To recap the first three major strains of dysfunction in our government: Keeping the institution of slavery while proclaiming all men are created equal introduced the strain of accommodating hypocrisy in our national psyche right from the birth of the nation. Trying to maintain that contradiction led to the Civil War, which ended the chattel slavery of blacks…but the income tax, given its first trial run during the Civil War and made permanent in 1913, made all of us tax slaves to the government and thieves to our fellows.

The fourth major branch of dysfunction is currency debasement. Currency debasement is the act of reducing the value of money by increasing its supply. This can only be done with fiat currency, and usually by central, or national, banks, such as the US Federal Reserve.

So what is fiat currency, and why is currency debasement a dysfunction?

Fiat currency is money that has nothing backing it. US dollars used to be backed by gold. For a long time in this country, you could exchange a given amount of dollars for a given amount of gold, and the prices of goods and service remained relatively the same. A man from 1800 would not have been shocked by the prices in 1900. This is what the original meaning of the term “gold standard.” Our money was as good as gold.  Then, in 1913, the Federal Reserve was established, and it began manipulating the economy. In 1973, President Nixon dissolved the gold standard altogether, our money became mere paper, and the only thing backing it became faith.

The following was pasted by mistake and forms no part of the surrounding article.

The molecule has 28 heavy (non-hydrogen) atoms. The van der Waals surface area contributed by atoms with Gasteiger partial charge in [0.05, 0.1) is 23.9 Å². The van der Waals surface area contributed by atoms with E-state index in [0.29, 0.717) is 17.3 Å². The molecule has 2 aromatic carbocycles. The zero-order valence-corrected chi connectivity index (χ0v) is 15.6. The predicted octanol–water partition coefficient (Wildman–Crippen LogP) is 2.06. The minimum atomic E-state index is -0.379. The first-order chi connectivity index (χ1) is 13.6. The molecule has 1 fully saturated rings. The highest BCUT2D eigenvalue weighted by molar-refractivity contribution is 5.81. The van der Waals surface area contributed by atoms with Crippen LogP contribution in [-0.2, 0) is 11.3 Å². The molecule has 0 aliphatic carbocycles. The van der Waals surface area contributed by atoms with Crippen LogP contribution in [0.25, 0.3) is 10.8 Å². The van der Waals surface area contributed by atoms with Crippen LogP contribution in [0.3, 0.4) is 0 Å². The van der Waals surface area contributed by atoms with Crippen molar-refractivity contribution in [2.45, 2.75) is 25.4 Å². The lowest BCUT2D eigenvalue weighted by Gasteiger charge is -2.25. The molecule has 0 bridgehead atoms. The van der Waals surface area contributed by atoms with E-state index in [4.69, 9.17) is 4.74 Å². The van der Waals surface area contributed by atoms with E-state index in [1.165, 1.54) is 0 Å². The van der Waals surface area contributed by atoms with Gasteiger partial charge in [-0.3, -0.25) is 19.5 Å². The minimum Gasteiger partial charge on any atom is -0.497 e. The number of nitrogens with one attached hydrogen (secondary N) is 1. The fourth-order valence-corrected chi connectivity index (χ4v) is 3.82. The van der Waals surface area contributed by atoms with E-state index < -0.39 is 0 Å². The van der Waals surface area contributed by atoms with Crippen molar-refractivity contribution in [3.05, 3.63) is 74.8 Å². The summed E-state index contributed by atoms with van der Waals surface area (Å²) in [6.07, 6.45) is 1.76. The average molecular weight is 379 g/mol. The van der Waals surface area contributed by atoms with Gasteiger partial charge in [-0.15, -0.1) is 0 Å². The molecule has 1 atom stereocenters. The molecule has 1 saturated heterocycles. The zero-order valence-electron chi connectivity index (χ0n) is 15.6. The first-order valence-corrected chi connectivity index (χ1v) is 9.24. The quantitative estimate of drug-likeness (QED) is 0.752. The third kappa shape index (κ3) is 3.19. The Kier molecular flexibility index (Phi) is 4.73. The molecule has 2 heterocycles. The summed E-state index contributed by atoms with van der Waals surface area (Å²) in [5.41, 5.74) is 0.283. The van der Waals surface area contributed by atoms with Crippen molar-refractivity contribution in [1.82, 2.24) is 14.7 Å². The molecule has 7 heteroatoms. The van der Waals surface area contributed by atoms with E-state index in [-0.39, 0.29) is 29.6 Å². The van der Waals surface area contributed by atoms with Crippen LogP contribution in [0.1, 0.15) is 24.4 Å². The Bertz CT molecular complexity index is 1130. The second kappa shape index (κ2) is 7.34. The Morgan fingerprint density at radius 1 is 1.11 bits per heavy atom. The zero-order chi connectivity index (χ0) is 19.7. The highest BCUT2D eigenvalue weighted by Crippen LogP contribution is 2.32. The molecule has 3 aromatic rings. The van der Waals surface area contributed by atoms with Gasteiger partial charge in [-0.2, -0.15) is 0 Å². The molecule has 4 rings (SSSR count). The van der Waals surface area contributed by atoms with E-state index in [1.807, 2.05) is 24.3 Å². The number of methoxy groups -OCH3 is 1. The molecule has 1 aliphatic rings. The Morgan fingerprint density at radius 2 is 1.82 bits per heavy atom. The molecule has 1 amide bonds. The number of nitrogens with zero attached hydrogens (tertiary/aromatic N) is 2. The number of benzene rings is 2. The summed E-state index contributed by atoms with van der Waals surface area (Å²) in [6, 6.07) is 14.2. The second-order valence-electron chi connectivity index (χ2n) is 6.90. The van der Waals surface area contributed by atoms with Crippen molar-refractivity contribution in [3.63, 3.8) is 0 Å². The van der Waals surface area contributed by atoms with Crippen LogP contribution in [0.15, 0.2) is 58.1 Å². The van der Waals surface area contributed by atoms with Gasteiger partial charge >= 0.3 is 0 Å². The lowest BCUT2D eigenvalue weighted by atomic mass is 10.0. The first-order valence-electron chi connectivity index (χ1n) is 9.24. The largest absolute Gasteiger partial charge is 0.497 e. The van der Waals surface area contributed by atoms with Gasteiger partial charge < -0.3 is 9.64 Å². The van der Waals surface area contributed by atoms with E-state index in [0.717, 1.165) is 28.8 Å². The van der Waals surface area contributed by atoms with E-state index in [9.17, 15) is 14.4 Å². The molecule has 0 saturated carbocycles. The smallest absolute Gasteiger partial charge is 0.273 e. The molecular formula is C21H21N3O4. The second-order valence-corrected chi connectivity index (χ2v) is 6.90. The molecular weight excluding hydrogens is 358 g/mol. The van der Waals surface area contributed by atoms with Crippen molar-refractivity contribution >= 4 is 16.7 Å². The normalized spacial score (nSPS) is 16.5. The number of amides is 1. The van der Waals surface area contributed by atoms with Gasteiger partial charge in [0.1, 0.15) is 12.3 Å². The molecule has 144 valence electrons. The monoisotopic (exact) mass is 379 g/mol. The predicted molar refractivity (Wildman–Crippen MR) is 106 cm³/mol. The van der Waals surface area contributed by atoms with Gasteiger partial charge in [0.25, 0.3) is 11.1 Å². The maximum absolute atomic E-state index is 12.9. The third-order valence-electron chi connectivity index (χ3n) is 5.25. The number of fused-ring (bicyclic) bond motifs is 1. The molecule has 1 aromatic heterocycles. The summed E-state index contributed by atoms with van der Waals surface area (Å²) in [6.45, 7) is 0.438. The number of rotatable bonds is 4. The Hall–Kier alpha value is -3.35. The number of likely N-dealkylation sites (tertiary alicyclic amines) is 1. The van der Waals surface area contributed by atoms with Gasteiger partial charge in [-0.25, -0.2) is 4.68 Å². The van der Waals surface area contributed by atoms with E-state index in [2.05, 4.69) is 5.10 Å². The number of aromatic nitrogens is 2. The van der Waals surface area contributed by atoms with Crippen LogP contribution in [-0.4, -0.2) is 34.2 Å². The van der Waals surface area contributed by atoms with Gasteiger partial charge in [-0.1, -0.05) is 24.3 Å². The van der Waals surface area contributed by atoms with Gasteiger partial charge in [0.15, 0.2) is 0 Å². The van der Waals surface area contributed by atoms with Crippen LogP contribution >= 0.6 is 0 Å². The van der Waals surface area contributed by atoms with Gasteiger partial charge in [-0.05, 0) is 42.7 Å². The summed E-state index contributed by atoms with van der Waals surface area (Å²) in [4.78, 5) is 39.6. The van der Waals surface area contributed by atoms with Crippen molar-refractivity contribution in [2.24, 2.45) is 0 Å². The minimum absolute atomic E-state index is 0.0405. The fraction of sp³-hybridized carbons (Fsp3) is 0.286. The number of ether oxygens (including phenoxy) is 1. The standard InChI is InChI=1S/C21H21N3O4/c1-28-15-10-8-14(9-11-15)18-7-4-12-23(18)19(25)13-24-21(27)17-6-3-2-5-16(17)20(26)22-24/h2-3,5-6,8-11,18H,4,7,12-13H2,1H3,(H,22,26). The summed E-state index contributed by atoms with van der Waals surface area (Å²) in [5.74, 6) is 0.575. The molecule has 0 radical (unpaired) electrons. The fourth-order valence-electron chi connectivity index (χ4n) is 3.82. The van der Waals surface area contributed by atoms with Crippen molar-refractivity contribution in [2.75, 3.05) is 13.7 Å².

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Once a currency becomes fiat, it is relatively easy for the central bank to manipulate the value of the money. Central banks ostensibly manipulate the currency to control inflation by “stimulating” the economy or changing interest rates, but the reality is that injecting additional money into the economy is the source of inflation. There are two aspects to inflation. When the newsies report inflation, they are usually talking about price inflation. When the Fed injects money into the economy (i.e. by stimulus, AKA quantitative easing), it is inflating the money supply. That is monetary inflation. Monetary inflation dilutes the value of the money already in existence, so merchants have to raise prices in order to receive the same value for their products. Monetary inflation is meant to control price inflation by “stimulating” consumption, but it actually causes price inflation because it makes our money worth less than it was before!

This leads to all kinds of trouble. First, just like income taxation, it concentrates power that should belong to the people into a few select hands, namely the operators of the central bank. (In the case of the US, it’s the board of the Federal Reserve). Second, when a powerful group like the Fed lowers the value of your money, it is, just like income taxation, using the force of government to take value from you. Third, if the central bank goes too far with its machinations, it will create hyperinflation. This is when the money loses value so fast that prices may rise weekly, daily, or even hourly.  The money literally becomes more valuable as fuel for the fireplace or as wallpaper than as currency. If it is still accepted, it will take a literal wheelbarrow full of cash to buy a loaf of bread.  Can this happen in the US? Consider: